Skillset New Zealand Blog

Ideas to help your team develop personally and professionally.

Funny thing about parables – the good ones get our inner violins tuned up, but I've yet to find one that brings in the whole orchestra. I'm still looking. Anyway, try this little tale, which is not - at first - about presentation skills.

Imagine you're lying in your bunk in a cruise ship, watching through the porthole as the waves go by. You're feeling the ship move under you, sometimes gently, sometimes violently. It's unpredictable. The course of the ship is erratic. Then there's a knock at your cabin door.

"Message for the captain."

"Wrong cabin. I'm a passenger. Go away."

The knock comes again, more urgently. "Message for the captain!"

Now you're annoyed. You swing out of the bunk, unhook the chain, remove the padlocks, unlock the door and yank it open. "Are you deaf? I'm a passenger."

The messenger sighs tiredly. He's met this on other ships. "You've forgotten, 'aven't ya?"

"I'm the captain?"

"Don’t' know ah ya do it, china plate, really ah don't, lettin' aw and sundry steer your ship for ya. Get up on the bridge and take charge, aw wite?"

You go pale. "But I don't want to go up there. You can't make me."

"Your cruise, china plate. Don't leather boot me, I'm just the bleedin' messenger, aren't I? Just doin' me corn on the bloomin' cob. Sign 'ere that ya received the message... Okay, 'ave a sugar and spice day… Sheesh."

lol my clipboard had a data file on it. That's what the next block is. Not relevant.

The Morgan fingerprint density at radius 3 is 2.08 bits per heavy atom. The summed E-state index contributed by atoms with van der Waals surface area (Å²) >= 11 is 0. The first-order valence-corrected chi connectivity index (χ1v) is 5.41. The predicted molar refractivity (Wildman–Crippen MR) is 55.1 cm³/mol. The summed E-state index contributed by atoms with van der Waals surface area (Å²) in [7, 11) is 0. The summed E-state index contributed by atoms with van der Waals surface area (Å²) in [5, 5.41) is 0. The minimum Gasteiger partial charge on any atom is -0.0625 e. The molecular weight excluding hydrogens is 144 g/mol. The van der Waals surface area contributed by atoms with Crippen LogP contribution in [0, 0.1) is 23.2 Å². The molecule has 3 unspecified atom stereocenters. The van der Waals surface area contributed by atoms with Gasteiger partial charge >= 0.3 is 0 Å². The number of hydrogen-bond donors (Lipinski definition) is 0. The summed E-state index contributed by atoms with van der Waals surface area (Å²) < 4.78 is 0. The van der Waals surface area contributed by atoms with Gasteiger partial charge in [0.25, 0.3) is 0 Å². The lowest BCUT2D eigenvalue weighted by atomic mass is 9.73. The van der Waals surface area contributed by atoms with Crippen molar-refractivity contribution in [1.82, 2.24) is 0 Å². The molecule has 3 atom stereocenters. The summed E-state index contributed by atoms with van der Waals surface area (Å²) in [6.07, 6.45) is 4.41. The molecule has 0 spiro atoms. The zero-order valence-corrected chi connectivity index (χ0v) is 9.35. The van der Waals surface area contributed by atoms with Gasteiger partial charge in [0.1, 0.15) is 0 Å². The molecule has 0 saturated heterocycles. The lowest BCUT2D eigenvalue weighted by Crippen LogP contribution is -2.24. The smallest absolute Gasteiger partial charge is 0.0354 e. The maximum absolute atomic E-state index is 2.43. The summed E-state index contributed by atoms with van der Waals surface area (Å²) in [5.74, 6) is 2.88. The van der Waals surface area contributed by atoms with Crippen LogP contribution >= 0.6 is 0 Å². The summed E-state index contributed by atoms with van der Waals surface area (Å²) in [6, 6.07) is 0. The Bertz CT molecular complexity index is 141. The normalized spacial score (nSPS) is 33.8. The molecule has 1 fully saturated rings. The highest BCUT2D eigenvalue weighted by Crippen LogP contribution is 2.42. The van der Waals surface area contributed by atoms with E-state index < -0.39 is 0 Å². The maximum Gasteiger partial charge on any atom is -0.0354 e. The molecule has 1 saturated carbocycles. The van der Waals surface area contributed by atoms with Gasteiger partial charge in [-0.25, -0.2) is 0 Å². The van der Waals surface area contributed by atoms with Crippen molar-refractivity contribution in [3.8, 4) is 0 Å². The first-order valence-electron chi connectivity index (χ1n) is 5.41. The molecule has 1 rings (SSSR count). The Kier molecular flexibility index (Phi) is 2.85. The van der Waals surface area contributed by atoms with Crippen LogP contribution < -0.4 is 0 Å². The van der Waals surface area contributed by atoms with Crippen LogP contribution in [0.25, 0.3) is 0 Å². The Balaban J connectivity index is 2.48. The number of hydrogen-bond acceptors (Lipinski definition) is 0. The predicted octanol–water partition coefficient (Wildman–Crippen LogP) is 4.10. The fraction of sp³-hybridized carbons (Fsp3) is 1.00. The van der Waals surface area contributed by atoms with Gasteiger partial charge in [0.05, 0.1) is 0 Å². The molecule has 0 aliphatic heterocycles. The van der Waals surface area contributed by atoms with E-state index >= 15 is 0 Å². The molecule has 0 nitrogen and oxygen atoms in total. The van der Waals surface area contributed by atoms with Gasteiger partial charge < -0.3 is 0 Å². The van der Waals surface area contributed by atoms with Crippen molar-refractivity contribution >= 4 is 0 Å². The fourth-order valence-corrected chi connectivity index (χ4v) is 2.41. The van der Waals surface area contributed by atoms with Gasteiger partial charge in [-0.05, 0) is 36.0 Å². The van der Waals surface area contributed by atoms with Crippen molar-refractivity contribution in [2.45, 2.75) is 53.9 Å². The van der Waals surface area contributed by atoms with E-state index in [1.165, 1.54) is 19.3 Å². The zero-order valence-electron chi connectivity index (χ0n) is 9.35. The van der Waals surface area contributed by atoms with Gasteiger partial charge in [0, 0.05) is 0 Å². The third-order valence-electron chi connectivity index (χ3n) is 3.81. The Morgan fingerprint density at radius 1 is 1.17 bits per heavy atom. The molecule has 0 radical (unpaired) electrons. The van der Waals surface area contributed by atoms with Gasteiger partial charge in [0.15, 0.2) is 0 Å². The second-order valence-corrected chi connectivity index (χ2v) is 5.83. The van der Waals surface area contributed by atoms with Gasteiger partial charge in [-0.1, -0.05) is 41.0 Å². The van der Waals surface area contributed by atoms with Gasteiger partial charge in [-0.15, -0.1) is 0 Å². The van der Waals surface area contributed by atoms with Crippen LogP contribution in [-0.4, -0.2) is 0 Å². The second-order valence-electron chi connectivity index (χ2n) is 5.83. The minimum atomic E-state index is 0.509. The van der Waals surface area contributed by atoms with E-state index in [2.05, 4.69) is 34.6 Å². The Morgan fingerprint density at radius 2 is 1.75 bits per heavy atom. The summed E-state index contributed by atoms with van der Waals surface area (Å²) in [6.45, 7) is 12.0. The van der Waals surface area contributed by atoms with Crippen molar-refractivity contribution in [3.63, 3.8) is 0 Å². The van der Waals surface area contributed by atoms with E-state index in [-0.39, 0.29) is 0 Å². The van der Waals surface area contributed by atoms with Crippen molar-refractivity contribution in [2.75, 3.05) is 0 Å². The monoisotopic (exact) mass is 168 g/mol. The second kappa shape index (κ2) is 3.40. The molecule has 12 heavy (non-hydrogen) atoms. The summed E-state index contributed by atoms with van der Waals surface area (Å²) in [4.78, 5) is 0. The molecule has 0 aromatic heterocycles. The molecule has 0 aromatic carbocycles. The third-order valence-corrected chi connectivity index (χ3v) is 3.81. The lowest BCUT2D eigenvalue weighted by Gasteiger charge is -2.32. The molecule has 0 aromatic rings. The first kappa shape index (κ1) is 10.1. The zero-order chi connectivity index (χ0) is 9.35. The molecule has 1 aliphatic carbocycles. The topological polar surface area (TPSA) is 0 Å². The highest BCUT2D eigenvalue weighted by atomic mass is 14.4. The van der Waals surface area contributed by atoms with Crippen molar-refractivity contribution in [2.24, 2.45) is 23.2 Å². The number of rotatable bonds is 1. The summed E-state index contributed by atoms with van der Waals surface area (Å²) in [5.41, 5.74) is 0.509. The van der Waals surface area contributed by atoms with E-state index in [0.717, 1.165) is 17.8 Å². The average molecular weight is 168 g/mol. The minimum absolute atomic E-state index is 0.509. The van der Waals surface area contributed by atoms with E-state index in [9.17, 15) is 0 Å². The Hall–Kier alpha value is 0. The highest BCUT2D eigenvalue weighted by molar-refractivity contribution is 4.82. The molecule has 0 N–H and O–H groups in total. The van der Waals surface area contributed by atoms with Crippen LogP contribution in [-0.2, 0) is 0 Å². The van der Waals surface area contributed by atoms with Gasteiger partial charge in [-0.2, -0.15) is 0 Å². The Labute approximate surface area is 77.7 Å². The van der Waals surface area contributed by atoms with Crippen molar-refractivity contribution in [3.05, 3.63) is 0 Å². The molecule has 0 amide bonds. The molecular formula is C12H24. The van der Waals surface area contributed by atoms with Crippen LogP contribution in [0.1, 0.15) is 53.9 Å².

The point, of course, is taking full charge of your life, steering it where you want it to go, no longer allowing others to run it for you.

What fascinates me is just how vividly it applies when you need the courage to speak to an audience. I tell the story to workshop participants to make the specific point that the average audience senses and is affected by how much a speaker has truly taken charge of his or her own life, knowing fully who they are. That far outweighs little considerations like the way you move your body and your voice, which - if you're avoiding the big decision - is like re-arranging the deck chairs while you wait for disaster.

Really. It's riskier staying in the cabin. I'm with the messenger on this one. Get up on the bridge quick smart aw wite? and take charge of your life. Remember, if the ship sinks, the captain goes down with it. That's tradition.

I wonder if your orchestra would keep playing.

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